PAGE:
One final thought, due to a horrific school experience for my son, where the administrator and one teacher in particular were abusive relating to his type 1 needs, I was in constant vent mode for a while. We had to relocate in order to protect my son and haven't looked back. At that time, there were a few members of this forum that gave us the strength and knowledge to work through the trauma. Additionally, Kathy Sego, ADA Advocate, as well as an attorney from ADA were extremely supportive. Kathy travelled from way down south in Indiana to the top of Indiana on a few occasions to try to get my son's school (particularly the principal/nurse and one teacher) to see the light. Her dedication and support was awe inspiring. The attorney from the ADA and his assistants also spent their time toward trying to get my son to get a fair school experience. The support provided was beyond what you would ever expect and yet it was so necessary in the scheme of things.
    In the end, the situation was so dangerous, we elected to cut our losses and uproot our family by buying a home in another district and that was, as it turns out, an extremely intelligent move. We gave up alot in order to do that but we had to do what we had to do. Knowing that Kathy and the attorney from the ADA gave so much effort and dedication in our situation, while the situation wasn't getting any better, really clarified that our position was hopeless in the previous district. I am grateful that we were able to realize that before my son suffered many more ill effects. I am grateful to them for their strong convictions and selflessness as they tried so hard to help my son.

    As I was on an urgent home shopping spree to buy a home within a couple week period, I placed a call to a few districts and briefly interviewed the secretary (you know, the heart and soul of a school) to get an idea about the climate of the school. At the school where we landed, I'll never forget my hour long conversation with the kind secretary. I never talked specifically about the previous school's name, the specific experiences or people involved. I just expressed how type 1 impacts my son during the school day and how willing would they be to work with his needs. Her comment was - "Oh my, we are very protective over our type 1 kids at our school" - gosh, that comment absolutely sold me! In the face of horror over the treatment at the other school I am hearing that they are protective of the type 1 kids - she went on to define that - that they are watchful, aware, educated about what a type 1 child might need at any time and how to take care of their needs.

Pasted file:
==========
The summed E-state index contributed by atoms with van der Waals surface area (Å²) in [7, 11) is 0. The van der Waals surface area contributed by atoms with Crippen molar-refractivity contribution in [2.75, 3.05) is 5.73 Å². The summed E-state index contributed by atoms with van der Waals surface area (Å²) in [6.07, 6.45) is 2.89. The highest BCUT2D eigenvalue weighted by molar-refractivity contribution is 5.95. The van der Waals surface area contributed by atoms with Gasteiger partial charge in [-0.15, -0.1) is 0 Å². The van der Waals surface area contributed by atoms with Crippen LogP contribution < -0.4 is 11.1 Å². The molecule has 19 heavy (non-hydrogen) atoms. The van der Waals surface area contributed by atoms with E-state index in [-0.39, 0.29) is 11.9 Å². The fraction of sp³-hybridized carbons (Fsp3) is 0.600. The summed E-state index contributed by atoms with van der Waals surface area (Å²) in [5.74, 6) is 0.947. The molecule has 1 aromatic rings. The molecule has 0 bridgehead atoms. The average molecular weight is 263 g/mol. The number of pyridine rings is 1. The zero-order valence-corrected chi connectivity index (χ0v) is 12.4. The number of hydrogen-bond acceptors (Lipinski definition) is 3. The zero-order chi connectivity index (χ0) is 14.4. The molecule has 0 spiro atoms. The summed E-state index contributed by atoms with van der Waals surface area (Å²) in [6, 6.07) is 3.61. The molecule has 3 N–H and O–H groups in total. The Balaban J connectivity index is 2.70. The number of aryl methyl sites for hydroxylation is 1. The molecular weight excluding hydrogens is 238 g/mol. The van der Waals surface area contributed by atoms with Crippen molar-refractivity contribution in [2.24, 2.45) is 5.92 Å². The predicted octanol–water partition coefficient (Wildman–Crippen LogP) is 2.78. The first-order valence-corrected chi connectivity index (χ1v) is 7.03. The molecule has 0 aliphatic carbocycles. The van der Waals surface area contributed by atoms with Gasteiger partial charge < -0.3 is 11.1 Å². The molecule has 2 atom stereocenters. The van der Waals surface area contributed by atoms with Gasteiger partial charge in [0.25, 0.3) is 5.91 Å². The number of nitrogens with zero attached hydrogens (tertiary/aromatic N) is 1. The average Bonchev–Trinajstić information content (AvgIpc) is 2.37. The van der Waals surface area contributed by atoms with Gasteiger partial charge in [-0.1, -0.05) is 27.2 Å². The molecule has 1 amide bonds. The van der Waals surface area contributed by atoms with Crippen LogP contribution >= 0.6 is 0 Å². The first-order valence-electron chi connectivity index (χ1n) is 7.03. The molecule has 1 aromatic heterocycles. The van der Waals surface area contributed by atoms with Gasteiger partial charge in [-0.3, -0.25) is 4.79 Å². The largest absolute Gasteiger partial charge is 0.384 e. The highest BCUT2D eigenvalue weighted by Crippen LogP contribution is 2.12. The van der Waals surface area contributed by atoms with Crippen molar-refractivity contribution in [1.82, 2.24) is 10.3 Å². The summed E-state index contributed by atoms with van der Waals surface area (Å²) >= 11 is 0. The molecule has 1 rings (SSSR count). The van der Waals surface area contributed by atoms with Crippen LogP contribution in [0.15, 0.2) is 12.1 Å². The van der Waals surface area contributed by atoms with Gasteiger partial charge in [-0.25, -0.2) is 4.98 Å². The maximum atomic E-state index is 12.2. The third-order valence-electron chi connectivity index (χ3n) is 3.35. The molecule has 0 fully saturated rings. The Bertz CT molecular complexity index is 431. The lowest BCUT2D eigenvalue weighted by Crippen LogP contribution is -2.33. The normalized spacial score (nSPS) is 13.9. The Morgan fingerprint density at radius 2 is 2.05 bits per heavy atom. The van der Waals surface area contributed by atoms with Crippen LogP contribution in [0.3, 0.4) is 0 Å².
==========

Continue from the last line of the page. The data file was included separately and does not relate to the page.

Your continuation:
Then, after we picked that school, I found out that a teacher (who is now my son's teacher and my daughter's best friend's mom) has a type 1 son and the secretary has a type 1 niece (yes, that same secretary). Gosh, I cannot stop with the postive, I am on a role, one last thing (maybe) - the principal actually called a meeting and asked me if I could speak with all of my son's new teachers to make sure that everyone is on the same page about his needs. This was unbelievable to me... a total contradiction to the previous school. During the meeting, he asked me to show Glucagon and demonstrate how/when it is to be used. THEN, the principal took out my sample glucagon and, in front of his group of teachers, went through each step of how to use the glucagon/prepare it properly. That was also something that I thought was one of the nicest things that had been done since dx. His interest in my son's wellbeing and the role modeling that he was doing for his staff (how to treat a situation properly) was priceless.

    You may be thinking, how is it, with other type 1 kids in the building, that they didn't already know about glucagon? I wondered the same thing - I still wonder that but I haven't asked that question.

    Gosh - I am sorry, I have another - a kind member of this forum sent me a bunch of packets of barrier wipe that she didn't need and that really turned out to solve a skin issue for my son. Without her sending those, I don't know if I would have ever found the right product!
    There are others but those are my top choices.

    This thread is a very good idea - kinda like a Chicken Soup for the Type 1 Parent's Soul... I like that!
    Last edited: Mar 6, 2011